HIPAA Enforcement At All-Time High So Far in 2016

by Leonardo M. Tamburello

Still with four months to go, 2016 has been a record-setting year for HIPAA enforcement by the U.S. Department of Health and Human Services Office for Civil Rights (OCR). Before September even begins, OCR has already levied over $20 million in fines resulting from its investigation of suspected HIPAA violations. This amount more than triples the $6.2 million in HIPAA penalties which it assessed for all of 2015. These enforcement actions included both first-ever settlement of possible HIPAA violations by a Business Associate and the largest single fine of $5.5 million for suspected HIPAA violations.

In addition, OCR has recently begun an initiative to more widely investigate the root causes of breaches affecting fewer than 500 individuals. While Regional Offices will still retain discretion to prioritize which smaller breaches to investigate, each office will increase its efforts to identify and obtain corrective action to address entity and systemic noncompliance related to these breaches.   The factors that OCR’s Regional Offices will consider in this manner include:

  • The type and size of the breach, including the amount nature, and sensitivity of the PHI involved
  • Whether the breach involved theft or improper disposal of unencrypted PHI;
  • Breaches that involve unwanted intrusions to IT systems (for example, by hacking);
  • A particular covered entity or business associate’s breach history;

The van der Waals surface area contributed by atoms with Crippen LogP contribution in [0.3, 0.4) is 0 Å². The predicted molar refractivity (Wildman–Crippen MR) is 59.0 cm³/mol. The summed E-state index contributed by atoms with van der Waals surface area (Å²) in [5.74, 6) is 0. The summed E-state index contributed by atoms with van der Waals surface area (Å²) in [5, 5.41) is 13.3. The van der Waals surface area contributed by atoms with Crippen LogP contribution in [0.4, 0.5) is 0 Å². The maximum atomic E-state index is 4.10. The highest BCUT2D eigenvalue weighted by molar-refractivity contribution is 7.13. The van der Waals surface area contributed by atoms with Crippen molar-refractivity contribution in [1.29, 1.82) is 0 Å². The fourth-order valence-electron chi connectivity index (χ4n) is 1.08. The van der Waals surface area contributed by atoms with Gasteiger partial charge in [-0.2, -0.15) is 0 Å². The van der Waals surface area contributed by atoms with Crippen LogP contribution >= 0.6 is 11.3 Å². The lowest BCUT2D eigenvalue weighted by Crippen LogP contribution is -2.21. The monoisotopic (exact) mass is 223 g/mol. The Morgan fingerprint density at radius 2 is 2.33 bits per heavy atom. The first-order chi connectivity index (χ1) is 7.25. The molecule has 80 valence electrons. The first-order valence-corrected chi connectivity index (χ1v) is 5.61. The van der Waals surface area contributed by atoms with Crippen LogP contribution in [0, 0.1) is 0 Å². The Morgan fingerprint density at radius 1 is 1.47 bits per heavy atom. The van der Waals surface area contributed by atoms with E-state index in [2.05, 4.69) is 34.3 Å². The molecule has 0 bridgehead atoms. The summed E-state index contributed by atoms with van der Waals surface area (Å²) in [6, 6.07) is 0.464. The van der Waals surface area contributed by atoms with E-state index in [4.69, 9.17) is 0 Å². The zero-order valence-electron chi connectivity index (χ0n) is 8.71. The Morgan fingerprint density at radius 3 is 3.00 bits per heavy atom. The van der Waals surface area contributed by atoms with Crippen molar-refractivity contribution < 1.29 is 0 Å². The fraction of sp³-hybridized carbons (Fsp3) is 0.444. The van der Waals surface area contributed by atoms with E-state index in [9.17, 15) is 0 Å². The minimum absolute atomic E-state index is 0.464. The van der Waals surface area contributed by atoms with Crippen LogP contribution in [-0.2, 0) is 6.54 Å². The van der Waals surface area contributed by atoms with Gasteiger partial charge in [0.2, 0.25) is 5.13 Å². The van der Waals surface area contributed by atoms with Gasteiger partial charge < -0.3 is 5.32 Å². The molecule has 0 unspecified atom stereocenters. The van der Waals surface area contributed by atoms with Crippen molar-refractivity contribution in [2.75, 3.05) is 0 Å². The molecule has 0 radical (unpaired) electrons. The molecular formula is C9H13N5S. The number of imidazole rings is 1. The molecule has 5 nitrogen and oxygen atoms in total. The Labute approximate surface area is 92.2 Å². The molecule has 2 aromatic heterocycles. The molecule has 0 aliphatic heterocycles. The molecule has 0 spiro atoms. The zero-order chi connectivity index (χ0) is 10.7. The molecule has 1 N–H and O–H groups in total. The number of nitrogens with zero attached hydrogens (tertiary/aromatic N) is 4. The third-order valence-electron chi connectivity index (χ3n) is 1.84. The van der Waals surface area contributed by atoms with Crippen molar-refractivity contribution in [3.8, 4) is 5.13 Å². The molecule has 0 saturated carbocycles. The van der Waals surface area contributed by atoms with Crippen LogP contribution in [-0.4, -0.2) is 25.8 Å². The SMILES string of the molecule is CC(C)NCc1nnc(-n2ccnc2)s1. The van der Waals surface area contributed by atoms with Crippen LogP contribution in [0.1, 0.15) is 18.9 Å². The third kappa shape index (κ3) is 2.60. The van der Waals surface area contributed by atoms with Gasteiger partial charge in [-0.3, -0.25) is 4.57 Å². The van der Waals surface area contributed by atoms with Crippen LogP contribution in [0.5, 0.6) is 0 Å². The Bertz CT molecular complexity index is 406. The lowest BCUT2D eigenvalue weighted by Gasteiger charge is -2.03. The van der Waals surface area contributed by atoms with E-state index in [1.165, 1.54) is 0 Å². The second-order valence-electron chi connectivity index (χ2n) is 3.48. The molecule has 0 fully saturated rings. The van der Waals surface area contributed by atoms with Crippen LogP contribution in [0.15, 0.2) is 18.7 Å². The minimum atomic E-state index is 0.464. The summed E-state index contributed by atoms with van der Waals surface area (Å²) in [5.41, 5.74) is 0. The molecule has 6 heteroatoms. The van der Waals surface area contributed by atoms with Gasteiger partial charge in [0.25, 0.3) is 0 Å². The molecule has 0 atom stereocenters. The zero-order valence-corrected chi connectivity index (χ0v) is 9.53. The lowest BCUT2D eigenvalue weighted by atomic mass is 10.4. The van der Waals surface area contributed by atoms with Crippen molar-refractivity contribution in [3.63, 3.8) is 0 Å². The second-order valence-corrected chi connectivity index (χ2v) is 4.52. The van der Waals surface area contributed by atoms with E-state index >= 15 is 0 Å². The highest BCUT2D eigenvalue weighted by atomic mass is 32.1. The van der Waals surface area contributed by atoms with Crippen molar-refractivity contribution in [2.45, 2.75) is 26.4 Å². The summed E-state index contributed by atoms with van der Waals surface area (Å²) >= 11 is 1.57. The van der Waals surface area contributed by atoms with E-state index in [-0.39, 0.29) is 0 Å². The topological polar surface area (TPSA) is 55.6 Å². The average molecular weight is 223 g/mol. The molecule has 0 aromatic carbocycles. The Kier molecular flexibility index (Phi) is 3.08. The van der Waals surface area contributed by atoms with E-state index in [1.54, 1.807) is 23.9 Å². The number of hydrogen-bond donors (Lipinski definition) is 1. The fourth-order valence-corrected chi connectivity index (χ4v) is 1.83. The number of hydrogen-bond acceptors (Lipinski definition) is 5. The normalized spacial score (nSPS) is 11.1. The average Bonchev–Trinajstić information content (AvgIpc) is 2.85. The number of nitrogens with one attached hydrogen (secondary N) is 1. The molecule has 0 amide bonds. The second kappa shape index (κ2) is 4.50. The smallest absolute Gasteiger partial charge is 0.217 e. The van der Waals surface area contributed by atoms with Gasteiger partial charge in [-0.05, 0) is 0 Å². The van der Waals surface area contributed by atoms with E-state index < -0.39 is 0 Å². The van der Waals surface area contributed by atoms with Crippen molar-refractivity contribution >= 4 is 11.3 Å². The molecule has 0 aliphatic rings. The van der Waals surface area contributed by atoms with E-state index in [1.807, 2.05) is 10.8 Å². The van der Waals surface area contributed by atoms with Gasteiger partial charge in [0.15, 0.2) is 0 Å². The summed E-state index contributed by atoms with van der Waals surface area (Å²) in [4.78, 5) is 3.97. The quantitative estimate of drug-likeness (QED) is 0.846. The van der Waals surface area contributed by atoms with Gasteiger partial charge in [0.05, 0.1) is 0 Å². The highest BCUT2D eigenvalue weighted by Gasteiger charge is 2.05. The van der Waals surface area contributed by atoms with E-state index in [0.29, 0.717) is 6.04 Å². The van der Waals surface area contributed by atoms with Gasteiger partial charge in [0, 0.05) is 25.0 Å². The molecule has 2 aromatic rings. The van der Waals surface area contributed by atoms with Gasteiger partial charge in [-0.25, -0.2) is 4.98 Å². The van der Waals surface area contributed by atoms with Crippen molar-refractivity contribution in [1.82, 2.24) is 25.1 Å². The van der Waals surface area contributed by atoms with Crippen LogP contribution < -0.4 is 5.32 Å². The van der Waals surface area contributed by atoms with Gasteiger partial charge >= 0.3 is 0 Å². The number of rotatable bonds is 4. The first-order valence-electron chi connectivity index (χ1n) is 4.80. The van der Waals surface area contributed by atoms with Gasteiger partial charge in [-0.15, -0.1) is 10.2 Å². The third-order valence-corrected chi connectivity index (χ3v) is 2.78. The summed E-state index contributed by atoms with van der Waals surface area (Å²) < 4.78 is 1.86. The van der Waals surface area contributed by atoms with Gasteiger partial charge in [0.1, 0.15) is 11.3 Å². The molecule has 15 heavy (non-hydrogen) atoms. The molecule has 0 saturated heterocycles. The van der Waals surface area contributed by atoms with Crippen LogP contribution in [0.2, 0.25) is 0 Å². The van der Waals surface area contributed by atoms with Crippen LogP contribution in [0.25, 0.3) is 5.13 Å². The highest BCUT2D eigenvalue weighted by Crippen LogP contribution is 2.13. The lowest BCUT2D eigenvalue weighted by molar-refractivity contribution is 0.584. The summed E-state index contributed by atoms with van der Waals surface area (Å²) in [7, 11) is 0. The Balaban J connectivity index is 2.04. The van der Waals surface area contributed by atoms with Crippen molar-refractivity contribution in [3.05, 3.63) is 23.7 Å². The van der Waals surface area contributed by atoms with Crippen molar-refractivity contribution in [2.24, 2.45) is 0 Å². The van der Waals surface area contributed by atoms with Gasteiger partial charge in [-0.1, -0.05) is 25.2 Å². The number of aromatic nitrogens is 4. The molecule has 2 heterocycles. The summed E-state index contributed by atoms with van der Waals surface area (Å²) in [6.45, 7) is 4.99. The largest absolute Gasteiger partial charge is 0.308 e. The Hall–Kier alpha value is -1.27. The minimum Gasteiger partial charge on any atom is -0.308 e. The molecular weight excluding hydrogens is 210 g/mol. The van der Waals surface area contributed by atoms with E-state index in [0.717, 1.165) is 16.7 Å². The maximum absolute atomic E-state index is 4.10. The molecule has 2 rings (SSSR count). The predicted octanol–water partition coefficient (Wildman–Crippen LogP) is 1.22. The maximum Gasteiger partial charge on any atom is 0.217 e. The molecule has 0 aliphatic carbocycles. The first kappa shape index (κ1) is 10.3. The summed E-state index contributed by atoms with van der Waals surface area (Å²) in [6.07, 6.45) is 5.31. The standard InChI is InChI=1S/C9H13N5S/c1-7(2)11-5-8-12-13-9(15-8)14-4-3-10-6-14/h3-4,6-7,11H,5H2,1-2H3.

• Lack of breach reports affecting fewer than 500 individuals when comparing a specific covered entity or business associate to like-situated covered entities and business associates.

This flurry of enforcement activity has occurred against the backdrop of “Phase 2” desk and onsite audits of approximately 200 – 250 covered entities and their business associates which will examine compliance with specific requirements of the Privacy, Security, or Breach Notification Rules. In particular, these audits will focus on Notice of Privacy Practices’ contents, individual’s rights to access protected health information, risk analysis, risk management, and timeliness and content of breach notification. There will also be a limited number of comprehensive on-site audits. All audits are expected to be completed by December 31, 2016.

Even if not selected for an audit, the covered entities and business associates would be well-advised to review the Audit Protocol available through the HHS website, ensuring their internal list of business associates is current, and reviewing, and if necessary, updating their risk analysis and risk management in light of recent developments, particularly the proliferation of ransomware attacks targeting the health industry.